Thursday, May 26, 2022

NCDOT awards $680K for phase one of Wilmington Rail Trail

Design work to begin on initial 2.2-mile section

The city will begin design work on the first 2.2-mile portion of the Wilmington Rail Trail with $680,000 awarded by NCDOT. (Port City Daily/Shea Carver)

WILMINGTON — Tuesday, city council unanimously approved funds that will kick off the design phase of the initial 2.2-mile portion of the Wilmington Rail Trail. The trail will encourage multimodal travel and increase connectivity — all while repurposing what was once a fundamental element to the city. 

A collaborative effort between city and regional officials, the trail will revive abandoned rail lines to create a 5.9-mile bicycle and pedestrian greenway. The city was awarded $680,000 from N.C. Department of Transportation (NCDOT) for the engineering of phase one. Through legislation passed in 2015, the city is allowed to lease property from NCDOT for the multi-use trail for “interim public recreation.”

Phase one of the rail trail will begin at Third Street and stretch to McRae Street, abutting Dorothy B. Johnson Pre-K Center. The route will traverse east along the abandoned CSX rail line to Archie Blue Park and end at Love Grove Bridge. 

The initial phase will prepare the corridor for development, including creating a drainage system and leveling the land. Phase two will install protective fencing and incorporate public art, as well as amenities such as wayfinding signage, seating, water fountains and exercise equipment.

The funding for phase one comes from Wilmington Urban Area Metropolitan Planning Organization’s $1.4 million allocation from the Coronavirus Response and Recovery Supplemental Appropriations Act. The city applied for a portion of the grant money in August 2021. The awarded finances will support the engineering of the trail and cover $68,000 in NCDOT fees. The city’s on-call engineering firm, WSP, will complete the design.

According to WMPO director Mike Kozlosky, survey work on the trail is expected to be done in March. Construction funding and timeline is not yet known.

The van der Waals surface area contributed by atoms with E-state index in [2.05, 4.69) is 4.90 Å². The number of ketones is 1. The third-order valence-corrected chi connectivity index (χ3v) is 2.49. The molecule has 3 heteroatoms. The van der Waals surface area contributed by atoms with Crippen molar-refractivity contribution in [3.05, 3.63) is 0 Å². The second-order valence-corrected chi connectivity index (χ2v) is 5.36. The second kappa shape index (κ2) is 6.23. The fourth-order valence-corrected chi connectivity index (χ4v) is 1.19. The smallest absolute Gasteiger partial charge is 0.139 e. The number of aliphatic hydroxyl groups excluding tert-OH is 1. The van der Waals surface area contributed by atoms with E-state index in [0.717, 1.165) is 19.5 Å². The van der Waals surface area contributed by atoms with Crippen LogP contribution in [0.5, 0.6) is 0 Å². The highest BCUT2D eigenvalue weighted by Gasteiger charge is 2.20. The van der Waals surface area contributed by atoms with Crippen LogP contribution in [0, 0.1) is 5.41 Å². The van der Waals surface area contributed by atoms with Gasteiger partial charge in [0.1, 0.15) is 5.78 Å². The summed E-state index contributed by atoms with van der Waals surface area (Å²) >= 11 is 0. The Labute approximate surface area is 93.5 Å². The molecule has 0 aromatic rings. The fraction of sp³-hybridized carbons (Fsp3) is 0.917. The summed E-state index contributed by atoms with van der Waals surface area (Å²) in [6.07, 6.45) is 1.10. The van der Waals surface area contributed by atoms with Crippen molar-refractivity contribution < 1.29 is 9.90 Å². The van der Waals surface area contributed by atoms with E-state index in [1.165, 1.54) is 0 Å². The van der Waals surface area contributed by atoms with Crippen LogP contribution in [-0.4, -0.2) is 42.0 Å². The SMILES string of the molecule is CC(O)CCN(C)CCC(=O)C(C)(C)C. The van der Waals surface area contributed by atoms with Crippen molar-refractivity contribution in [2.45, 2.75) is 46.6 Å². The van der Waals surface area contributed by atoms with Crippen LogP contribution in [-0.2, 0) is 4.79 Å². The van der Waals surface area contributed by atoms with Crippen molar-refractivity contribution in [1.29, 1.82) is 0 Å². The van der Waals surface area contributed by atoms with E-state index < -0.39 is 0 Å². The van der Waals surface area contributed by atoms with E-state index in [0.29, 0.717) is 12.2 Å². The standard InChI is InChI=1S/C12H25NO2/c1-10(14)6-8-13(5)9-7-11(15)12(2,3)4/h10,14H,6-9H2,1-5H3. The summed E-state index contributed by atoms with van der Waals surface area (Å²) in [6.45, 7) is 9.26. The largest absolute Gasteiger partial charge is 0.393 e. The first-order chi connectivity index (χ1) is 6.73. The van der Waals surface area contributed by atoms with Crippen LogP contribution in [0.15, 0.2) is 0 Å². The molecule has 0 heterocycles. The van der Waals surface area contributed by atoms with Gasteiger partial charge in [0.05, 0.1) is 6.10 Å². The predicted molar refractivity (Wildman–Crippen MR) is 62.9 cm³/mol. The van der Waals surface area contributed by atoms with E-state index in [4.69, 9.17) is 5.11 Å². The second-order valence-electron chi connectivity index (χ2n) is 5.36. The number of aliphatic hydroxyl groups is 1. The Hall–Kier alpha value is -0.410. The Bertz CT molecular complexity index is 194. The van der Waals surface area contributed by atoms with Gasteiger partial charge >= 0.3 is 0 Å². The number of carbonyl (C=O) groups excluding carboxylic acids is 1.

The rail trail was first identified in the 2013 New Hanover/City of Wilmington Comprehensive Greenway Plan. One of its goals is to ease access from underserved communities in the Northside and Love Grove to downtown amenities. Of roughly 4,800 people who live in this vicinity, 19% living within a half-mile of Northside do not have access to a vehicle, according to the 2020 Wilmington Rail Trail master plan.

The 12-foot-wide trail will revitalize the unused six-block rail corridor, abandoned when the Atlantic Coast Line ceased passenger rail service in downtown Wilmington in 1968; CSX, who took over the rail line after ACL, officially shut down the corridor in 1990. The future goal is to re-establish passenger rail service alongside the walking trails, leaving about 20 feet of space in between the future railway and the trails.

Total construction costs are estimated at $5.4 million, and will include clean-up, the addition of ADA accessible ramps, modifying a retaining wall and hydraulic improvements.

READ MORE: Infrastructure portion of Wilmington Rail Trail gets $5.4 million price tag, funding undetermined

WMPO also recognized the need for this connectivity in its Cape Fear Moving Forward 2045 Metropolitan Transportation plan, adopted Nov. 18, 2020. The 25-year strategy outlines transportation projects for the Cape Fear region and is used by federal, state and local governments for planning purposes.

The Cape Fear Moving Forward plan identifies top priorities, including improving safety and quality of existing roads,  and bicycle and pedestrian safety efforts.

Based on community surveys and feedback of the 2045 plan, three out of five people said they would prefer to walk to school or work more often and two out of three said they would bicycle more often.

WMPO, city officials, NCDOT and community organizations — Friends of the Wilmington Rail Trail and the Arts Council of Wilmington and New Hanover County — are advocates for this initiative. Its grassroots efforts first gained traction in 2019 when the city adopted a resolution in support of the project. 


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